Fuel-saving TruckWings will be option on Agility Fuel conversions (with video)

TruckWings on Class 8 truck

Startup XStream Trucking’s automated TruckWings, which reduce aerodynamic drag and improve fuel economy on Class 8 tractors, will be optional on Agility Fuel Solutions’ compressed natural gas conversions, the companies said Tuesday.

TruckWings work by automatically deploying panels from the back of the cab to cover the tractor-trailer gap at highway speeds. The panels auto-retract at slower speeds, allowing for trailer clearance during turns.

XStream CEO Daniel Burrows told FreightWaves that truck manufacturers have “spent probably tens of millions of dollars” on static cab extenders trying to replicate the function of XStream’s folding panels, which are made of impact-resistant, glass-reinforced composites attached to the rear sides and roof of the cab.

“When we deploy, we get within three inches of the trailer, so we really do fully enclose the sides and the top” of the cab, Burrows said.

UPS test

Agility, owned by Norway’s Hexagon Composites ASA (ose:HEX), has produced 750 CNG conversions with TruckWings. Those trucks have logged more than 45 million miles, netting fuel savings of more than $1 million and reducing carbon emissions by over 7 million pounds.

“Agility’s trucking fleet customers are focused on fuel cost savings and on increasing the fuel economy of their CNG trucks,” said Eric Bippus, Agility’s senior vice president – Global Sales and Marketing. “TruckWings are a great answer to this problem, as we’ve demonstrated in real-world use with some of our major fleet customers,”

An Agility-converted United Parcel Service (NYSE: UPS) unit equipped with TruckWings participated in the Run On Less Regional competition conducted by the North American Council for Freight Efficiency (NACFE) in 2019.

“The area between the tractor trailer can be a big aero drag, larger with bigger gaps experienced in regional haul,” NACFE Executive Director Mike Roeth told FreightWaves. “We have seen [fuel] savings as much as 5% due to the fact that side winds occur more in the real world than is replicated in wind tunnels.”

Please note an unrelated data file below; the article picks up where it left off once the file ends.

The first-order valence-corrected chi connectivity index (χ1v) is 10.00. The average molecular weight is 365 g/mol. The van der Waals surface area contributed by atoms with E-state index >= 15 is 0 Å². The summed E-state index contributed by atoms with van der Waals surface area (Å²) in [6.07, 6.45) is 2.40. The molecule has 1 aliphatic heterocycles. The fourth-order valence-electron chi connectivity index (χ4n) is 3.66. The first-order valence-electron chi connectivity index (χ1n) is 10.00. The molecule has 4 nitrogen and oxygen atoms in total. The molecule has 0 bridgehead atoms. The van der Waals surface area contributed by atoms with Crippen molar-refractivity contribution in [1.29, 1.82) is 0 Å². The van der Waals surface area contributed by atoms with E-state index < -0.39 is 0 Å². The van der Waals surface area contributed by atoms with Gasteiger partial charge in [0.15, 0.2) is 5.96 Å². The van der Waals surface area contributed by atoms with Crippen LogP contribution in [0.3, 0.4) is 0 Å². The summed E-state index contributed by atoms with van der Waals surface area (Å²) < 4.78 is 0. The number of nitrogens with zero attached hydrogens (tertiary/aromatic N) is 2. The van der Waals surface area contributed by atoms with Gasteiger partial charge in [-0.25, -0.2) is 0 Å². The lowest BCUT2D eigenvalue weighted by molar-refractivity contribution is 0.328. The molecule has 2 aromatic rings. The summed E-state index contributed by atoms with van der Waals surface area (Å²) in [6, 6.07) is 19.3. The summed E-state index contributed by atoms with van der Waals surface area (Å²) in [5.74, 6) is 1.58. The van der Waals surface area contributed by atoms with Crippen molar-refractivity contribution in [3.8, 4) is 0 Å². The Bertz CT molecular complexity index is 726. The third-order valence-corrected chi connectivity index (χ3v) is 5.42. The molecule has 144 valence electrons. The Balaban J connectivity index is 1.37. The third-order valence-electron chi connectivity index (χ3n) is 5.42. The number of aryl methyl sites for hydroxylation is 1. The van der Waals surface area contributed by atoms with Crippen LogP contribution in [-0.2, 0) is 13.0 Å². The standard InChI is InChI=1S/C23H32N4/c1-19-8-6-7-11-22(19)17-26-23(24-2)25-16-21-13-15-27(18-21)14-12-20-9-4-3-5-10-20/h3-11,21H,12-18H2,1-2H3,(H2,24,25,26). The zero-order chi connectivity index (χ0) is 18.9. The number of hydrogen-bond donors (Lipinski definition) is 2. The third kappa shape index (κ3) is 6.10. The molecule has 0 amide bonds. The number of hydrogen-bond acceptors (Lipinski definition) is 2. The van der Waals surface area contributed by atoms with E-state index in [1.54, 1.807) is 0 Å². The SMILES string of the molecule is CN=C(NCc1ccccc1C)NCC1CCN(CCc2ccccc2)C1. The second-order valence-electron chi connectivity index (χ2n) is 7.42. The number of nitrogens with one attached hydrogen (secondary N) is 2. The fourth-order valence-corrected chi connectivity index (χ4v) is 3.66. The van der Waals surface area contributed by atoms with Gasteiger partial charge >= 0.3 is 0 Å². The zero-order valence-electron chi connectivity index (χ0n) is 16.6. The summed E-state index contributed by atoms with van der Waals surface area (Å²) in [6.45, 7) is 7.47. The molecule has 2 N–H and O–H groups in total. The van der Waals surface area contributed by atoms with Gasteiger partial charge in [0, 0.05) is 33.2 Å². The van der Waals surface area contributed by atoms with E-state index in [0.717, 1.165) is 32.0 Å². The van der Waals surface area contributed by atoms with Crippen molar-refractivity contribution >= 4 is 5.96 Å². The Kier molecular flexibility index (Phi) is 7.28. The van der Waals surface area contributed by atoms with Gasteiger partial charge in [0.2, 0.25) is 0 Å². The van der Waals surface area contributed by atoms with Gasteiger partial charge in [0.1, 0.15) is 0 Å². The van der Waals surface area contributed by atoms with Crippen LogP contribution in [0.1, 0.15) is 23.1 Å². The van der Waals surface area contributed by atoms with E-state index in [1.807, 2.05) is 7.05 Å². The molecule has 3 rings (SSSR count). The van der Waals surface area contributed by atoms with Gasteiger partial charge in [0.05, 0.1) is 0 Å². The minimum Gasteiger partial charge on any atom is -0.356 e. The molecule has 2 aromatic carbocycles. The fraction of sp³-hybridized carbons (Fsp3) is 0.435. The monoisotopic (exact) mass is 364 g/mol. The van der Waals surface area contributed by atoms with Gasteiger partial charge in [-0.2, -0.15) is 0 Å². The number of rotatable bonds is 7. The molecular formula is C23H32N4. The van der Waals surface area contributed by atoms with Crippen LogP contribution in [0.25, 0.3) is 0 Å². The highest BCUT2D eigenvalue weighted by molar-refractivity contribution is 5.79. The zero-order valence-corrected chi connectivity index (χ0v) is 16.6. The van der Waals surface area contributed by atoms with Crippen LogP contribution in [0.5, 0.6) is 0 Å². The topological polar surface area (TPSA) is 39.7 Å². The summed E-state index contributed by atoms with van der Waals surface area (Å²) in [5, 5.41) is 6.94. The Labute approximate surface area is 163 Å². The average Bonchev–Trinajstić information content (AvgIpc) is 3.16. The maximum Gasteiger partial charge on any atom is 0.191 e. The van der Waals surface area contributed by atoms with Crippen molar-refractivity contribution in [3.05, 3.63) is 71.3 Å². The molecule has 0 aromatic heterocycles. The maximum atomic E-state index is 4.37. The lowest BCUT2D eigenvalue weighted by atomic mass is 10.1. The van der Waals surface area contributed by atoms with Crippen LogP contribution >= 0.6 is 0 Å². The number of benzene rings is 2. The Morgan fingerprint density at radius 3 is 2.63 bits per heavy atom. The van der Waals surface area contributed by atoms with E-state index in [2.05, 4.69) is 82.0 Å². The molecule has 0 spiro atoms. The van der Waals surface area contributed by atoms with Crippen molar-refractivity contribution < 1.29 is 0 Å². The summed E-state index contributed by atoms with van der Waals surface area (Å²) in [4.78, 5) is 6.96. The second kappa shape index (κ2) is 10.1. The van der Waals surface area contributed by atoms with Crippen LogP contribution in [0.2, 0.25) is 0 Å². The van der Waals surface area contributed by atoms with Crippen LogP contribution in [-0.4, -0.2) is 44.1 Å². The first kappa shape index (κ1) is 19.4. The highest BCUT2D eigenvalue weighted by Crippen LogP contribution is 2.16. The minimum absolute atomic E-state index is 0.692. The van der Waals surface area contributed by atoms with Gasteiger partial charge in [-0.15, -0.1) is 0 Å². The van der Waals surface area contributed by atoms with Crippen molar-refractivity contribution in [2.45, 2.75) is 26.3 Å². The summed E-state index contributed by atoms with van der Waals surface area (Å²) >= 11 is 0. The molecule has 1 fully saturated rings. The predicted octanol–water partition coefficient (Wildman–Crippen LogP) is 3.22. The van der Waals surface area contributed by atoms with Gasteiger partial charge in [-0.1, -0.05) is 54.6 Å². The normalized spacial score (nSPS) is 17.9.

Simple but complex

The results from TruckWings are promising, Roeth said.

“Early reports on reliability are good but will be something we all will continue to watch,” he said. “These movable parts must survive.”

TruckWings look simple in operation, but looks can often be deceiving, Burrows said.

“To make a system durable that opens and closes for a million miles of driving, you’re talking about high-impact composites, airflow systems, pneumatic systems” and more, he said. “It took us three years of dedicated time to come up with a system that works.”

TruckWings’ parts weigh about 200 pounds and cost about $4,000 per unit plus installation. The payback is 12-18 months, Burrows said. A stand-alone telematics system in the cab allows drivers and fleet managers to track how often TruckWings are deployed, how much fuel is saved and the dollar value of the savings.

“Every gap that is closed is worth about the emissions of [taking] up to two cars off the freeway,” Burrows said.

Exposure value

Though the deal with XStream is exclusive to North America, Agility’s customer list is a global who’s who of truck makers. The exposure value for Extreme’s product is enormous.

“This will be an option for all the Agility CNG trucks, which obviously is a small part of the (overall trucking) market,” Burrows said.

Redwood City, California-based XStream is negotiating TruckWIngs deals with two major truck manufacturers it could not name because of nondisclosure agreements.

The 5-year-old company Burrows founded has raised $15.5 million, including $10.5 million in a Series A round in May 2019.

“I started this to get TruckWings on as many trucks as possible in North America and globally,” Burrows said. “If there’s a truck maker that wants to lean forward and work with us to integrate with them, that’s great. What I wouldn’t be open for is something that takes us out of the market but doesn’t really get us distribution.”